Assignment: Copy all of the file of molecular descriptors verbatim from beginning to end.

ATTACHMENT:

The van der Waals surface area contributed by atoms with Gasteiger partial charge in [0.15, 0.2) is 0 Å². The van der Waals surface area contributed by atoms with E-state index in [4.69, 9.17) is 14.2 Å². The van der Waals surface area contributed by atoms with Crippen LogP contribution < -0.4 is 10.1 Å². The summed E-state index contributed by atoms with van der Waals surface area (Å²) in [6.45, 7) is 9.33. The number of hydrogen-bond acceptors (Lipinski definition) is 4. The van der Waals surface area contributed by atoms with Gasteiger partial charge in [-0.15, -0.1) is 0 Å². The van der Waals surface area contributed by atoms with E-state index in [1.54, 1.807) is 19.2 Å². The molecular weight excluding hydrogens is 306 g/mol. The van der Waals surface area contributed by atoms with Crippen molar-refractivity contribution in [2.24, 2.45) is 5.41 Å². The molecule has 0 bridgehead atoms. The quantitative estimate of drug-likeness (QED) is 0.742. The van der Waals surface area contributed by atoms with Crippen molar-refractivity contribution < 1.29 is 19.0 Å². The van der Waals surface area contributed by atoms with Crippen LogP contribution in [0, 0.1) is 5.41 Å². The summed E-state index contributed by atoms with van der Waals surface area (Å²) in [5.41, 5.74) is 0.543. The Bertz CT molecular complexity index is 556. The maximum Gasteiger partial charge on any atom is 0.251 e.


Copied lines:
The van der Waals surface area contributed by atoms with Gasteiger partial charge in [0.15, 0.2) is 0 Å². The van der Waals surface area contributed by atoms with E-state index in [4.69, 9.17) is 14.2 Å². The van der Waals surface area contributed by atoms with Crippen LogP contribution < -0.4 is 10.1 Å². The summed E-state index contributed by atoms with van der Waals surface area (Å²) in [6.45, 7) is 9.33. The number of hydrogen-bond acceptors (Lipinski definition) is 4. The van der Waals surface area contributed by atoms with Gasteiger partial charge in [-0.15, -0.1) is 0 Å². The van der Waals surface area contributed by atoms with E-state index in [1.54, 1.807) is 19.2 Å². The molecular weight excluding hydrogens is 306 g/mol. The van der Waals surface area contributed by atoms with Crippen molar-refractivity contribution in [2.24, 2.45) is 5.41 Å². The molecule has 0 bridgehead atoms. The quantitative estimate of drug-likeness (QED) is 0.742. The van der Waals surface area contributed by atoms with Crippen molar-refractivity contribution < 1.29 is 19.0 Å². The van der Waals surface area contributed by atoms with Crippen LogP contribution in [0, 0.1) is 5.41 Å². The summed E-state index contributed by atoms with van der Waals surface area (Å²) in [5.41, 5.74) is 0.543. The Bertz CT molecular complexity index is 556. The maximum Gasteiger partial charge on any atom is 0.251 e.